Google is offering R27 million for landing a privately funded craft on the Moon and sending back data and footage of lunar exploration – before 2015. Here are 4 of the contenders…
Team: Moon Express, USA
When you’re shooting for the Moon, money helps – and Moon Express has loads of it. Backed by billionaire cofounder Naveen Jain and other Silicon Valley investors, the team bought out tech-savvy co-competitor Next Giant Leap in May 2012 and will use its advanced algorithms to drive the spacecraft and enable it, post-landing, to hop towards the south pole.
Update: The team continues to raise funds, but is cagey about actual progress and launch dates.
In this video, CEO Bob Richards discusses Moon Express enterprise with Forbes…
Team: Astrobotic, USA
Led by Carnegie Mellon university robotics professor William “Red” Whittaker, the Astrobotic team will try to land at the Moon’s north pole with a spacecraft built on code adapted from the team’s winning 2007 DARPA Urban Challenge robot car.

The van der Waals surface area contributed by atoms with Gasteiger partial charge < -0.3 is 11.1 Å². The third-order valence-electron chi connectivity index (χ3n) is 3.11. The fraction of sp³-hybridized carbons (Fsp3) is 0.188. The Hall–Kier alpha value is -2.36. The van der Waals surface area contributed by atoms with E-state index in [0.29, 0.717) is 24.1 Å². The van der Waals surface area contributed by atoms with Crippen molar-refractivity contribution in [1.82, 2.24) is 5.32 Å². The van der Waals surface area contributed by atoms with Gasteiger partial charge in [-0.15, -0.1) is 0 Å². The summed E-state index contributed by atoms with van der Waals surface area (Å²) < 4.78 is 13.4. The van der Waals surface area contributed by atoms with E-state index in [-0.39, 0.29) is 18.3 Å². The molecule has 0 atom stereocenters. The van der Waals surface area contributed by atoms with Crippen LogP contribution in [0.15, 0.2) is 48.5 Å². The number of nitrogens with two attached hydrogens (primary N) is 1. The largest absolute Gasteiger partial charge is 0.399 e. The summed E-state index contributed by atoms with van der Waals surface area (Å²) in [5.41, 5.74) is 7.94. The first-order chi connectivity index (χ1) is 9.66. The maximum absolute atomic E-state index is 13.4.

Update: The team has secured funding for a SpaceX Falcon 9 launch.
Team: Barcelona Moon, Spain
Collaboration is Barcelona Moon Team’s modus operandi. Its partners include space tourism startup Galactic Suite, managing the project and raising money; EADS CASA Espacio, building the team’s lunar lander; and Politechnical University of Catalonia, helping to build a separate rover that will deploy without ramps after touchdown.
Update: In August 2012 the team announced it had contracted a Chinese long march rocket for a launch.
Team: SpaceIL, Israel
SpaceIL’s craft will also hop around the lunar surface to save weight and simplify development. The team wants its craft to be the smallest and cheapest to ever land on the Moon. Essentially a _ ying fuel tank, the craft weighs a mere 100 kilograms.
Update: Unlike other teams, this competitor has the blessing of a national government.
– By Michael Belfiore